Monday 6 July 2020


A FORMER employee of OK Zimbabwe, Sifelani Makaita Gomo, has accused her former employer’s lawyer of misrepresenting facts at the Supreme Court to get a favourable judgment, 15 years after her dismissal from work.

Gomo was employed by OK Zimbabwe before she was dismissed from work in 2005 over allegations of gross incompetence.

She challenged the dismissal in a legal battle that took three years and ended at the Supreme Court, which upheld the dismissal in 2008.

But Gomo, 12 years later, wrote a letter to the Law Society of Zimbabwe (LSZ), accusing OK Zimbabwe lawyers Wintertons Legal Practitioners of bias, claiming she had discovered that they filed documents in a way aimed at misleading the court.

Gomo said Andrew Mugandiwa of Wintertons misled the court by filing the documents upside down the chronological order to mislead the court.

“When my then lawyer filed his heads of arguments, he wrote it in the chronology order and he was naturally quoting the pages of the documents he was referring to in his argument. Mugandiwa, after being granted leave to appeal, then turned the file upside down,” Gomo said.

“I wrote a detailed response to his leave to appeal also quoting the pages as they were in the labour court file. Mugandiwa went on to remove some critical documents I was referring to, like the charge sheet used to dismiss me and some other important documents.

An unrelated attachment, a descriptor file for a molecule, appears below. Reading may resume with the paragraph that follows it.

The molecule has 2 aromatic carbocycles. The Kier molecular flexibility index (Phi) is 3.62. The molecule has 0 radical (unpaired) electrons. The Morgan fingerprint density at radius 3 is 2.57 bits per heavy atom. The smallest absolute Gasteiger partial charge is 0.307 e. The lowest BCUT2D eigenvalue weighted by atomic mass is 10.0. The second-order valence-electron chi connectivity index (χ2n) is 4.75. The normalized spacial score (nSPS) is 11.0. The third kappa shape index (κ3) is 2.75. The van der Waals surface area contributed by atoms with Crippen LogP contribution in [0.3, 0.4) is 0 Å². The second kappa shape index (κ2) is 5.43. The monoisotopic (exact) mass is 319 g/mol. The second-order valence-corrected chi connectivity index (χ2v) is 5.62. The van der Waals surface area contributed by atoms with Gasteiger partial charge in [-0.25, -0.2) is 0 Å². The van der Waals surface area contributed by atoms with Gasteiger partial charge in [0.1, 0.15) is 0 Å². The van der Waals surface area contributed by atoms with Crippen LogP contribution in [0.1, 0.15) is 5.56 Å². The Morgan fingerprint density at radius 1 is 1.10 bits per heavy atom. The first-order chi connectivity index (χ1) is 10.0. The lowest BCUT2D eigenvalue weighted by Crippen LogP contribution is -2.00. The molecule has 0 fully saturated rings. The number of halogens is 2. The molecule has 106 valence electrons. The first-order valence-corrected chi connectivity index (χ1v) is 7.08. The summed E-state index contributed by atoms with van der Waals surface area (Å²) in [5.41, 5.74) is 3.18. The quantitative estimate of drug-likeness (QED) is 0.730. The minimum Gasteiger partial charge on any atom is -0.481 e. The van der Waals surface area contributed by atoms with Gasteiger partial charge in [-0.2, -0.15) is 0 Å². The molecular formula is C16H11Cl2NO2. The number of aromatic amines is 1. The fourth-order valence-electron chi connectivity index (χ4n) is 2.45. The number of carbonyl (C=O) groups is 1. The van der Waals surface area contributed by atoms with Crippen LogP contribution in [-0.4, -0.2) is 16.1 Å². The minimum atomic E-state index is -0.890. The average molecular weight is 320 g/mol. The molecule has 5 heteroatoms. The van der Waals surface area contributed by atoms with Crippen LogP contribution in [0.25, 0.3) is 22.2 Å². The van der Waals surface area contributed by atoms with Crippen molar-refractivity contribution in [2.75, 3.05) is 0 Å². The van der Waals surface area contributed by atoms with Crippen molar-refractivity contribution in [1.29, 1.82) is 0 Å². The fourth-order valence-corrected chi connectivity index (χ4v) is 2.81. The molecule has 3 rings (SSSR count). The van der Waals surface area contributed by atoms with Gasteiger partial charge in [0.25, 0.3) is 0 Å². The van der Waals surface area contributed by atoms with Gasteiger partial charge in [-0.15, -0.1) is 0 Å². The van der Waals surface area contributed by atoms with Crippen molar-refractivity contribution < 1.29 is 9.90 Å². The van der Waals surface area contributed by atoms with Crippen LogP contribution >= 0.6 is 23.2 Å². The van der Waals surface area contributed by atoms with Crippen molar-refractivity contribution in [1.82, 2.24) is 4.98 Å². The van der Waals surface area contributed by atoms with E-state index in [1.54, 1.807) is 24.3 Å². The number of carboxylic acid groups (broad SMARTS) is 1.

“He also changed the numbering of the pages to suit his agenda and rearranged the documents in such a way that the charge sheet that was dropped and the minutes of the hearing that was nullified are the ones filed at the end of the file to give the impression that they were raised last.”

Gomo said after that, Mugandiwa removed the charge sheet for which she was dismissed, thereby misleading the court.

“The Supreme Court judges hence found me guilty of charges that were presented before them and not what I was dismissed for because the correct charge sheet had been removed,” she said.

“If the file had been left intact, it would have made it easier for the judges to cross-check the arguments presented by my former lawyer which are still in the file.”

Gomo was dismissed for gross incompetence after she missed sales target by 4%.

She said she surpassed the profit target by 239%, but got a warning three months later.

“I had missed sales target by 4% (it’s written on the warning), but surpassed the profit target by 239%, but I got a warning three months later when my bosses decided to start building a case against me.

“The disciplinary committee even commended that performance, but Mugandiwa put a decimal comma between the figures, making it read 2,39% above profit target. This was still an excellent performance, but it was manipulated to mislead the court.”

The LSZ confirmed receipt of Gomo’s complaint, but Mugandiwa refused to comment.

However, a source familiar with the issue claimed Mugandiwa represented OK well, but was not part of the internal disciplinary measures against Gomo, who was represented by another law firm.

The source said Gomo had an opportunity to notify the Supreme Court that the papers had been tampered with on September 15, 2008 and that the court could not have proceeded with the case without a charge

If Gomo had a copy of the appeal record when the appeal was argued before the court, she, therefore, had an opportunity to advise the court that the record had been changed, the sources queried. Newsday


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